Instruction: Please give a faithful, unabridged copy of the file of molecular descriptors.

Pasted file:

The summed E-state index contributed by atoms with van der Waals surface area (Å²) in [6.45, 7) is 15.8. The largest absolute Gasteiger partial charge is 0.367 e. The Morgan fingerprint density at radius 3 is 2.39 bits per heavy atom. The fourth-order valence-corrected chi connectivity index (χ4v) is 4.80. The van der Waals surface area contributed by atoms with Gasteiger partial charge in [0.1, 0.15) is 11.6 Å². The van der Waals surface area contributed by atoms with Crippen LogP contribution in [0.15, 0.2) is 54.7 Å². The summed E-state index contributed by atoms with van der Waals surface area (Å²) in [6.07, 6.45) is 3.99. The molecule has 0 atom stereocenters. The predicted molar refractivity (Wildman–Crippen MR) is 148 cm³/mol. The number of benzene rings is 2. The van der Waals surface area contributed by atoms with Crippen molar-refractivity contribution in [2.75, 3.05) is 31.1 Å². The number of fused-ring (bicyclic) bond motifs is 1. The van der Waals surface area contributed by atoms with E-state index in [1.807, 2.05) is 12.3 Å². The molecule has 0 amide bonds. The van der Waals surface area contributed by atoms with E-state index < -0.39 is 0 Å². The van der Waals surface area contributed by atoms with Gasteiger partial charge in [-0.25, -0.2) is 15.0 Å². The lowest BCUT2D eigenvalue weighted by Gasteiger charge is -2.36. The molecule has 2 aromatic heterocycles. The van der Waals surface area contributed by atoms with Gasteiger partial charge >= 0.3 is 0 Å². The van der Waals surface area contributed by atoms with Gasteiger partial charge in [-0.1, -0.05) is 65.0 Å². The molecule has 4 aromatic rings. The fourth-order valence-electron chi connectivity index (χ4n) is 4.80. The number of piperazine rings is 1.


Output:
The summed E-state index contributed by atoms with van der Waals surface area (Å²) in [6.45, 7) is 15.8. The largest absolute Gasteiger partial charge is 0.367 e. The Morgan fingerprint density at radius 3 is 2.39 bits per heavy atom. The fourth-order valence-corrected chi connectivity index (χ4v) is 4.80. The van der Waals surface area contributed by atoms with Gasteiger partial charge in [0.1, 0.15) is 11.6 Å². The van der Waals surface area contributed by atoms with Crippen LogP contribution in [0.15, 0.2) is 54.7 Å². The summed E-state index contributed by atoms with van der Waals surface area (Å²) in [6.07, 6.45) is 3.99. The molecule has 0 atom stereocenters. The predicted molar refractivity (Wildman–Crippen MR) is 148 cm³/mol. The number of benzene rings is 2. The van der Waals surface area contributed by atoms with Crippen molar-refractivity contribution in [2.75, 3.05) is 31.1 Å². The number of fused-ring (bicyclic) bond motifs is 1. The van der Waals surface area contributed by atoms with E-state index in [1.807, 2.05) is 12.3 Å². The molecule has 0 amide bonds. The van der Waals surface area contributed by atoms with E-state index < -0.39 is 0 Å². The van der Waals surface area contributed by atoms with Gasteiger partial charge in [-0.25, -0.2) is 15.0 Å². The lowest BCUT2D eigenvalue weighted by Gasteiger charge is -2.36. The molecule has 2 aromatic heterocycles. The van der Waals surface area contributed by atoms with Gasteiger partial charge >= 0.3 is 0 Å². The van der Waals surface area contributed by atoms with Gasteiger partial charge in [-0.1, -0.05) is 65.0 Å². The molecule has 4 aromatic rings. The fourth-order valence-electron chi connectivity index (χ4n) is 4.80. The number of piperazine rings is 1.